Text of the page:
Stocks on Wall Street ended a dismal January with investors losing confidence in the technology sector, specially Microsoft and Apple.
Apple fell 3.6% after being under pressure the last two days since unveiling its new tablet computer, the iPad. The company also reported record earnings this week but finished the week down 2.9%.
A 3.4% drop in Microsoft came despite its report of a 60% gain in fiscal second-quarter profit.
Energy stocks were also weak, hurt by a fourth straight decline in crude oil prices on demand concerns.
The Dow Jones Industrial Average fell 53.13 points, or 0.5%, to 10,067.33, The Dow's losses were tempered by solid gains in Wal-Mart, Home Depot and DuPont.
The blue chip index finished January down 3.5%, its biggest monthly decline since February 2009.
However, some traders worry the Dow's 6.1% decline so far from its recent high, set on January 19, leaves room for more downside before the average hits the 10% threshold that usually defines a correction.
The S&P 500 fell 1% to 1073.82, down 3.7% for the month.
The Nasdaq Composite Index was the weakest of the major averages, off 1.5% to end at 2147.35, down 5.4% for January.
Other markets: Europe up, Asia down
Canadian stocks fell for a third day, completing their biggest monthly loss since February 2009.
Goldcorp retreated 4.4% as bullion futures declined for a third day. Canadian Pacific Railway lost 4.4% after its quarterly profit announcement disappointed investors. Teck Resources decreased 5.5% as copper prices had their biggest weekly drop since December 2008.
The S&P/TSX Composite Index slumped 1.6% to 11,094.31, its lowest close since November 4. The index has fallen 5.6% this month even as 75% of S&P/TSX companies that have reported quarterly earnings this year have beaten analysts’ average estimates.
European shares ended January on a positive note as tension eased surrounding Greece's financial crisis and a batch of strong earnings reports from auto and technology companies boosted confidence.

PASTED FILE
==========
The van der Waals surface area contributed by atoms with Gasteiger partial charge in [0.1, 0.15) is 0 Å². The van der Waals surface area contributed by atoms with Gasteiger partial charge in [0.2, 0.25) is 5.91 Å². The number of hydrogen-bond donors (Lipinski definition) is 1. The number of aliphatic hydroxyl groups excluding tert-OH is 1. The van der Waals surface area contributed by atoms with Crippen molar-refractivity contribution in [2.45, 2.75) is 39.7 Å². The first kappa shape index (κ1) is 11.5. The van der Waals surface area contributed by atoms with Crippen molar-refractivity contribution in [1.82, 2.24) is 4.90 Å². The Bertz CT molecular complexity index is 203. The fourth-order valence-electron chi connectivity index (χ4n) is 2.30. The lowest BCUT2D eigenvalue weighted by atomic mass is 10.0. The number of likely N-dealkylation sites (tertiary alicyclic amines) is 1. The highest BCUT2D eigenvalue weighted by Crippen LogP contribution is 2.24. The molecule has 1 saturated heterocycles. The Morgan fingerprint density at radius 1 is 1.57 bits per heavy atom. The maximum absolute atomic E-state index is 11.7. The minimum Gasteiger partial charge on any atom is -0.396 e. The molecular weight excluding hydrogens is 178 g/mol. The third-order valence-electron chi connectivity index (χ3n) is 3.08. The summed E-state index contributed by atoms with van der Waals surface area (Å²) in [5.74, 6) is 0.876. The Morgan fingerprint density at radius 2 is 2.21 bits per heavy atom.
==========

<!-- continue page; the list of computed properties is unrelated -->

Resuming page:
In Germany, BMW shares rose 4.8% after it reassured investors it would post a pre-tax profit for 2009, even though annual revenue fell 4.7%. Daimler shares rose 3.4% after HSBC upgraded the firm to neutral from underweight.
The pan-European Dow Jones Stoxx 600 Index rose 1% to 246.96, paring losses for the month to 2.8%.
The German DAX climbed 1.2% to 5608.79, the French CAC-40 Index advanced 1.4% to 3739.46 while the UK FTSE 100 Index rose 0.8% to 5188.52.
Asian markets ended January on a weak note after a solid 2009.
Japan's Nikkei Stock Average of 225 companies dropped 2.1% to 10198.04, a five-week low. The index slid 3.7% for the week and is down 3.3% for the year, after posting losses in eight of the last 10 sessions.
China's Shanghai Composite lost 8.8% in January, closing at 2989.29.
Hong Kong's Hang Seng Index fell 8% to 20121.99, Australia's S&P/ASX 200 slid 6.2% to 4569.62 and South Korea's Kospi ended the month down 4.8% at 1602.43.
Commodities: Oil, gold down
Crude oil futures sank to a one-month low as a 5.7% expansion in fourth quarter US gross domestic product, more than forecasters had anticipated, failed to register with a market still grappling with weak oil demand.
Light, sweet crude for March delivery settled 75USc, or 1%, lower at $US72.89 a barrel in New York, off 8.2% for January. It was the seventh decline in the past eight sessions.
That loss also halted a five-month winning streak and represented the biggest one-month slide since December 2008.
Brent crude on London’s ICE futures exchange settled 67USc, or 0.9%, lower at $US71.46 a barrel.
Gold futures finished a volatile session with a tiny loss after the dollar was boosted by the US economic data.
The February gold fell 60USc, or 0.1%, to settle at $US1083 an ounce in New York while the most-active April dipped $US1, or 0.1%, to $1083.80.
Currencies: Dollar up, euro down
Pressure on the euro accelerated, falling below $US1.39 for the first time in more than six months.
The weakness appeared to prompt action by the Swiss National Bank, which intervened to stem a sharp rally in the Swiss franc.
The euro jumped to as high as 1.4764 Swiss francs before settling back to 1.4704 francs.
The US dollar rose to a fresh six-month high, propelled by improved economic data and a rise in consumer confidence.
The euro fell to $US1.3868 compared with $US1.3985 late on Thursday. Against the yen, the dollar also rose to ¥90.29 compared with ¥90.25 before the GDP release.
The UK pound fell 0.8% to $US1.6001. It's declined 0.2% this month versus the dollar.